November 7th, 2003
can see clearly now
rain is gone…
gonna be a bright, bright
sun shiny day.” – Jimmy Cliff, I Can See Clearly Now
may have heard about the blowout economic numbers from
the US recently. You
may have picked up a thing or two in the news about
Maybe you are seeing real pick up in your sales
and customer sentiments.
For those of us that have been achingly looking
for positive real signs of a turnaround, specifically in
the information technology world… what was a trickle
has become a flood.
Here are the facts, all in the past few weeks, that show
increasing confidence that 2004 will be the year of the
recovery in technology:
among others, reported increasing revenue, far
beyond any analyst’s predictions in Q3.
Being $250M in sales ahead of predictions
shows that we may be moving from the increased
profitability focus of 2003 (layoffs, cost
reductions) to increased sales focus of 2004.
Q4 will be even better, according to revised
expectations. Increased sales? Customers must be buying significantly
more as last year’s sales were likely more about
replacement and channel stuffing.
Digging deeper, Cisco’s enterprise business
was steady, but the real surprise was telecom
increased capital spending in telcos?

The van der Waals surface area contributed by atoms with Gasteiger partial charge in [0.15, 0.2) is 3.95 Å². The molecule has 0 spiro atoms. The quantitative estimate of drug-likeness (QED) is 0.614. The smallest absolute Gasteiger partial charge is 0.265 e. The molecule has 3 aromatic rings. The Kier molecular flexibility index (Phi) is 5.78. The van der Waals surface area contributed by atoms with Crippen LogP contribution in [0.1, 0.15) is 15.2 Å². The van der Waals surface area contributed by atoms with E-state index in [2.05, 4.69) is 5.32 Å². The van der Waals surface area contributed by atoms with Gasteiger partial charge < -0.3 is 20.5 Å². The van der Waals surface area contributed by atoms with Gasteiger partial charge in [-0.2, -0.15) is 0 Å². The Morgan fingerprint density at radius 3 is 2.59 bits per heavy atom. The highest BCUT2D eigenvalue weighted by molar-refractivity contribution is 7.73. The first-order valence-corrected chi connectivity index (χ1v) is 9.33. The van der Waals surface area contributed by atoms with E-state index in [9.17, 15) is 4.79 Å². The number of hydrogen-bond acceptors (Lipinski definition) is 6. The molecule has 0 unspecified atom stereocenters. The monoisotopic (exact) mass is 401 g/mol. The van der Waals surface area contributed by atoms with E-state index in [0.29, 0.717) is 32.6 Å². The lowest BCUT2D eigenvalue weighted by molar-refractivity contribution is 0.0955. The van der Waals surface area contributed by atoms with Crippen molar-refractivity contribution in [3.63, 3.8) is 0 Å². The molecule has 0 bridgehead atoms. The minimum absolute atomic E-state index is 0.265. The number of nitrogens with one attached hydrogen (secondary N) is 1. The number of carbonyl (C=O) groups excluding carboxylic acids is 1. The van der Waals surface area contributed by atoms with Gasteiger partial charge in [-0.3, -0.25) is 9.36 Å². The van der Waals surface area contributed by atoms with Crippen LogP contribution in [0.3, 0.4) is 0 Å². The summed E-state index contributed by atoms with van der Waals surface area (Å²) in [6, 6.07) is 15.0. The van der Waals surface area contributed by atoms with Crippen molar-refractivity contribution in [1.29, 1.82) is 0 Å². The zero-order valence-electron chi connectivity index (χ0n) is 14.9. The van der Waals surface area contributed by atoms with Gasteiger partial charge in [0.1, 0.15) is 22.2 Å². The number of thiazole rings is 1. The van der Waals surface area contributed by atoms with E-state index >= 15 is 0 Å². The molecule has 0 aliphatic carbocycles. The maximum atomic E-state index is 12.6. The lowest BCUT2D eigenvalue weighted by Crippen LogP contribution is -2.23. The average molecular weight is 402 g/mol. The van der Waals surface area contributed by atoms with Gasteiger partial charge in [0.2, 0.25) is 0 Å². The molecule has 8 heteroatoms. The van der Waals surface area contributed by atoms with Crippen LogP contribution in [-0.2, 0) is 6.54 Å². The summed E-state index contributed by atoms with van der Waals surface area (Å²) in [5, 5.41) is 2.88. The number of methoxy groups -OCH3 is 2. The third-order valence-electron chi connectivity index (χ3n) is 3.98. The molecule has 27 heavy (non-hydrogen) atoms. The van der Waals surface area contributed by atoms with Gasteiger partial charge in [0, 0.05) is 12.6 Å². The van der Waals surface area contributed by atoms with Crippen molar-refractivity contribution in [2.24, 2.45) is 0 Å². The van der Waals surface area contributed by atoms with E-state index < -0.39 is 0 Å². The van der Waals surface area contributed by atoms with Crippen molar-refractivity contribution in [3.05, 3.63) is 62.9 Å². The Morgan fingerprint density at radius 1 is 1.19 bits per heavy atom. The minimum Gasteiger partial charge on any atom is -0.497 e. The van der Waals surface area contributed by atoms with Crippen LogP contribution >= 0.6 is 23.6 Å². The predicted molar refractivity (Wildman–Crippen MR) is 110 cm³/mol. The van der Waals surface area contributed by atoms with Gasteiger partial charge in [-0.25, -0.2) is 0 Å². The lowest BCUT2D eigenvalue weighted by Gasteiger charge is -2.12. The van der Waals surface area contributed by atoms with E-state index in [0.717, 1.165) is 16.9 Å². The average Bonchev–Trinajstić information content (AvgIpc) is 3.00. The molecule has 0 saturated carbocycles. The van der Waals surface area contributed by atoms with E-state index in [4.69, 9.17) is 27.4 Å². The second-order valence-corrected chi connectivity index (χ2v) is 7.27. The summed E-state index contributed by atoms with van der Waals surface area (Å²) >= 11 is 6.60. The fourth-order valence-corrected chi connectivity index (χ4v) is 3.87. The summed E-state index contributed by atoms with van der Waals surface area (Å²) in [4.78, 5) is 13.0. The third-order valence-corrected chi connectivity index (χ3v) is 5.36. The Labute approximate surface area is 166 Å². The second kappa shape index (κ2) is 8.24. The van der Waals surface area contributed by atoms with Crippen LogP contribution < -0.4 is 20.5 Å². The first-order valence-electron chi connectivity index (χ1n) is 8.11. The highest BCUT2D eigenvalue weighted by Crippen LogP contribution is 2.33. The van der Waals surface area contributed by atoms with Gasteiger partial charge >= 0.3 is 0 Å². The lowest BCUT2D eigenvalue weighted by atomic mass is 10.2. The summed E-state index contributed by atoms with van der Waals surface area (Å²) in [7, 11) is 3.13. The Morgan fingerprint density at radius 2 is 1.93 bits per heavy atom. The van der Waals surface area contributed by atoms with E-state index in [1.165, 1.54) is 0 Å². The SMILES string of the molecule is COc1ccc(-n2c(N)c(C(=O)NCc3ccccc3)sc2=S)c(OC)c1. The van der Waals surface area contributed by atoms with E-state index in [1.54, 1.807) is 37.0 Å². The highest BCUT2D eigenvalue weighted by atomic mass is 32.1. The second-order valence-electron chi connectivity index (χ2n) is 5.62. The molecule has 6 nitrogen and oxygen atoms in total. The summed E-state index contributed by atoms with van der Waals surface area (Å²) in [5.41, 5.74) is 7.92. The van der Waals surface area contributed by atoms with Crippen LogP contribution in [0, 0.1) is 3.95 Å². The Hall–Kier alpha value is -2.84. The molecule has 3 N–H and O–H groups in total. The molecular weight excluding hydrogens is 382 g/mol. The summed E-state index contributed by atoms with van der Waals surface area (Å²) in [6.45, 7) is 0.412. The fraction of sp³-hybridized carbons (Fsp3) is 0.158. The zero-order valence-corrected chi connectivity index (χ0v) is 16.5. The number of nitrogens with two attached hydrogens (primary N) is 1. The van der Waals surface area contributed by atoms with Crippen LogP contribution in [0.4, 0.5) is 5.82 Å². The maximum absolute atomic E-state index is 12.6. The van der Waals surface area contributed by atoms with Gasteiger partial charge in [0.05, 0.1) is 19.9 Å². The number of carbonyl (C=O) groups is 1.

There is a Santa Claus!
October survey of 30,000 corporate IT buyers
worldwide (Wendover-Global Insight) showed a Q3 10%
increase in spending over Q2.
That’s the largest Q over Q move in years.
Digging further into the numbers, enterprise
software showed the most strength (CRM, ERP,
security, data warehousing) while networking gear
showed the least strength (which jibes with
Cisco’s numbers above that showed no great
improvements in enterprise networking gear (802.11,
Gigabit Ethernet, Hubs, etc.)
Microsystems said that for the first time in nearly
3 years, the two hottest sectors of their business
were the perennial leaders in IT spending, telecom
and financial services.
That’s Sun, the company that is getting
kicked around on all sides of its business, saying
Desperation by a floundering giant or great
sighs of relief that the market is back… Hmmmm.
TSE IT index is up 56% this year and the NASDAQ is
up 65% since its low in October 2002.
As we all know, the market usually judges a
recovery or growth spurt about 2 to 3 quarters ahead
of the actual tangible reports from companies.
That’s why you don’t see huge moves as
all of these announcements come out today. But the evidence of IT buying and increased revenues
coming out now spurs the financing side of the
public markets into action.
In Canada, Sierra Wireless filed for an
equity offering to raise money in the market. And the venture capitalist’s best friend, the tech IPO,
is coming back.
Workbrain in Toronto just filed for a $40M
CDN IPO in the TSX.